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Think Tanks Go Lobbying as Washington’s Lines Blur

Norwegian foreign minister Børge Brende lectures at the Brookings Institution in June. Utenriksdepartementet UD / cc

On Saturday,  just as Congressmen and their staffs were trickling back into town to take up pre-election unproductivity, the New York Times dropped a bombshell on the Beltway: “Foreign Powers Buy Influence at Think Tanks.” Oil-rich countries like Qatar, the United Arab Emirates, and Norway are said to have spent millions of dollars on Washington think tanks in order to buy everything from generic D.C. influence to help obtaining very specific Congressional appropriations for the countries in question. According to experts the Times consulted, several of the arrangements bring into question whether the think tanks, including the original and perhaps most esteemed of them all, the Brookings Institution, should have been registered as foreign agents.

Norway’s governmental activities are examined particularly closely, thanks to “Documents obtained under that country’s unusually broad open records laws,” indicating that Norway’s actions could be par for the course. Brookings has forged a close relationship with Norway, receiving millions of dollars from the Norwegian government while hosting Norwegian officials for events while arranging meetings with U.S. government officials. Norway also donated substantial sums to the Center for Strategic and International Studies (CSIS), which has recently issued reports urging U.S. military support in the oil-rich Arctic, a key Norwegian priority. The Center for Global Development, however, appears to have dispensed with any ambiguity in the nature of its relationship with the Norwegians, by including in its correspondence an explicit pledge to seek a doubling of U.S. forest protection funding (another Norwegian interest) to $500 million a year. An internal Norwegian government document explains that for a small country, “Funding powerful think tanks is one way to gain such access, and some think tanks in Washington are openly conveying that they can service only those foreign governments that provide funding.” The Center for Global Development Chief Operating Officer, upon seeing the Times‘s documents, responded, “Yikes. … We will absolutely seek counsel on this.”

As the Times indicates, think tanks are increasingly looking to foreign states for funding as the proliferation of, and increasing competition among, think tanks has strained their budgets and expansion plans. This is precisely the same mechanism that Tevi Troy identified as being responsible for the increasingly partisan and political nature of D.C. think tanks in his 2012 National Affairs article, “Devaluing the Think Tank.”

Troy gives a helpful history of the development of the think tank starting with the Brookings Institution, founded as a new model for formulating policy befitting the Progressive era. AEI’s Washington iteration was founded after World War II in order to clarify the unwisdom of the continuance of price and wage controls. The think tank was traditionally conceived as a “university without students,” allowing independent scholars to contribute to the body of policy knowledge without being swept into politics. In fact, think tanks were traditionally so determined to avoid politicization (or the jeopardizing of their 501(c)(3) tax status that they would occasionally err on the side of irrelevance. Troy relates a classic story that sums up just how differently think tanks operated then, in contrast with the present day of CAP and Heritage Action:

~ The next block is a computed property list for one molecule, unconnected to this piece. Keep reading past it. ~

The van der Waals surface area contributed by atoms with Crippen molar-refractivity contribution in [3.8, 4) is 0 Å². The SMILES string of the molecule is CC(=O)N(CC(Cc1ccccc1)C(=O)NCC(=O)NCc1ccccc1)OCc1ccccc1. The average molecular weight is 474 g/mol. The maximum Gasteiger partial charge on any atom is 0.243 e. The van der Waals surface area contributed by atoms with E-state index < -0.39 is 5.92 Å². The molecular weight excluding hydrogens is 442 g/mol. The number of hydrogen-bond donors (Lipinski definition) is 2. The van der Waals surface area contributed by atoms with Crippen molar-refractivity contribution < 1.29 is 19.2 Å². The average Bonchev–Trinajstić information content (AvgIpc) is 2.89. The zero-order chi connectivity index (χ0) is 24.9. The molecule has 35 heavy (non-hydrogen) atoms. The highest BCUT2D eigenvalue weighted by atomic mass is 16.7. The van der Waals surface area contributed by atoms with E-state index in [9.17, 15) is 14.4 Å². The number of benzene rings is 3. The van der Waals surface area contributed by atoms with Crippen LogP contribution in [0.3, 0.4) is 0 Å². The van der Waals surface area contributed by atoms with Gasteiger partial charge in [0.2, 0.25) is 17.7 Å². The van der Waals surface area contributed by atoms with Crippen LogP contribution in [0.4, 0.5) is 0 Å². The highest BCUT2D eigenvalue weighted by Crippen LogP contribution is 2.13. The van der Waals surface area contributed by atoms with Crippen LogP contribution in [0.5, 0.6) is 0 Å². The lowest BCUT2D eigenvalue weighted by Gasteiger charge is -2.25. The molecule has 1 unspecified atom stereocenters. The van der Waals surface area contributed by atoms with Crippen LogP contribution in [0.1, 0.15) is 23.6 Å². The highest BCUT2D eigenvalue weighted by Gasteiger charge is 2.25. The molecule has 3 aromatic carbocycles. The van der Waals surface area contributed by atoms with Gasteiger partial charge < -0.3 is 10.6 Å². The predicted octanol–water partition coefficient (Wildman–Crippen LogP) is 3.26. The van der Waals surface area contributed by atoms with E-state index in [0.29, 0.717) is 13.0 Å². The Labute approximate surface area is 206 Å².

In his book The Power of Ideas, Heritage Foundation fellow Lee Edwards describes a pivotal moment in this evolution when, in 1971, AEI produced a study of the benefits and drawbacks of the supersonic transport aircraft that Congress was considering funding for the Pentagon. The study was delivered to congressional offices a few days after the Senate had defeated funding for the project in a close 51-46 vote. After receiving the apparently tardy report, Paul Weyrich — then an aide to Colorado Republican senator Gordon Allott — called AEI president William Baroody to ask why the helpful analysis could not have been available before the vote. Baroody’s response, according to Edwards, was that AEI “didn’t want to try to affect the outcome of the vote.”

And so Weyrich would go on to found the Heritage Foundation as an explicit repudiation of such a mentality. Drawing on mass-mail fundraising, Heritage often ran more like a political campaign than a university, and it proved the inspiration for many of the institutions to follow, left and right.

Foreign policy think tanks dipping their toes into foreign agency is just one more step along the path of the Washington political machine’s co-opting of its best resource of independence. Heritage and the Center for American Progress each have 501(c)(4) political action arms, and even AEI has been gradually trending in a more politics and newscycle-driven direction.

Power is the currency of Washington, and eventually its pursuit washes out all distinctions.

about the author

Jonathan Coppage is a TAC associate editor. He received a BA in Political Science from North Carolina State University, and previously attended the University of Chicago, where he studied in the Fundamentals: Issues and Texts great books concentration. Jonathan also worked at The New Atlantis: A Journal of Technology and Society. Jon can be followed on Twitter @JonCoppage, or reached by e-mail at [email protected]

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